Conformity Chapter 7
Social Influence as “Automatic” • Chartrand & Bargh • The Chameleon Effect: nonconscious form of imitation
Conformity • The tendency to change our perceptions, opinions, or behavior in ways that are consistent with group norms. • Sherif (1936) • Autokinetic effect
Majority Influence • What situational factors make us more or less likely to conform? • Group size • Awareness of the norms • A fellow dissenter • Difficulty of the task
Majority Influence • What personal factors make us more or less likely to conform? • Age differences • Gender differences • Cultural influences • Self-esteem
Minority Influence • The process by which dissenters produce change in a group. • Moscovici: Consistency strategy • Hollander: Idiosyncrasy credits • Do majorities and minorities exert influence in different ways?
Compliance • Changes in behavior that are elicited by direct requests.
Compliance How do we get trapped into compliance? • The Norm of Reciprocity • Treat others as they have treated you • Feeling obligated to return a favor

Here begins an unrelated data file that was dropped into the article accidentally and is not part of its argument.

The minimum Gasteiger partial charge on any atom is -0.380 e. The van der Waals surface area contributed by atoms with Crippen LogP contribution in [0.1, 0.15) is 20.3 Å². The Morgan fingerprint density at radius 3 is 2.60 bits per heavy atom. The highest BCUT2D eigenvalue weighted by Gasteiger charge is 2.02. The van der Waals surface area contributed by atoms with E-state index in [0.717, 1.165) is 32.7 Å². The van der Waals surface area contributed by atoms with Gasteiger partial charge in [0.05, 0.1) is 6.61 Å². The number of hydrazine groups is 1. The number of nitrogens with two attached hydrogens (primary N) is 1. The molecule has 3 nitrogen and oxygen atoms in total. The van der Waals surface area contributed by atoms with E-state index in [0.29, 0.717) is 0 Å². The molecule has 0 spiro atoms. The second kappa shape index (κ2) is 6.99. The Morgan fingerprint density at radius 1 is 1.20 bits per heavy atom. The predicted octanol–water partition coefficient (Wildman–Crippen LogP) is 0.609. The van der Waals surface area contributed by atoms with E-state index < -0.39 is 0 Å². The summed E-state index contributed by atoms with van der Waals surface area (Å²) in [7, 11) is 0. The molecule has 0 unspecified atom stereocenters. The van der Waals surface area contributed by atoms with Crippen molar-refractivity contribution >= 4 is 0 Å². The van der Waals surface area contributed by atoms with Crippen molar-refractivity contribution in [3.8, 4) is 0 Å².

Cialdini (2001) • Principles of Influence • Reciprocation • Scarcity • Authority • Commitment • Liking/friendship • Consensus/social validation
Sequential Request Strategies • The foot-in-the-door: Get someone to comply with a small request first. • Request shift: small large
Sequential Request Strategies • Low-balling: Increase the size of the request by revealing hidden costs. • Request shift: small large
Sequential Request Strategies • Door-in-the-face: Start with a request that is so large that it is rejected. • Request shift: large small
Sequential Request Strategies Request shift: large small • That’s-not-all: Start with inflated request, then decrease its size by offering a discount.
Assertiveness When do people say NO?
Just Say No Training Is there an unintended message?
Petrified Forest National Park “Your heritage is being vandalized every day by theft losses of petrified wood of 14 tons a year, mostly a small piece at a time.”
Obedience • Behavior change produced by the commands of authority • Milgram’s research • The basic procedure • 65 percent of participants delivered the ultimate punishment of 450 volts.
The Learner’s Protests in the Milgram Experiment From Experiment 5: New Base-Line Condition, The Learner's Schedule of Protests from Obedience to Authority by Stanley Milgram, 1974, pp. 56-57.
Replicating Milgram Meeus & Raaijmakers (1986) Burger (2009)
Social Impact Theory (Latane) • Social influence depends on: • Strength of a source (status, ability, relationship to target) • Immediacy (source’s proximity in time and space to target) • Number of source persons relative to target persons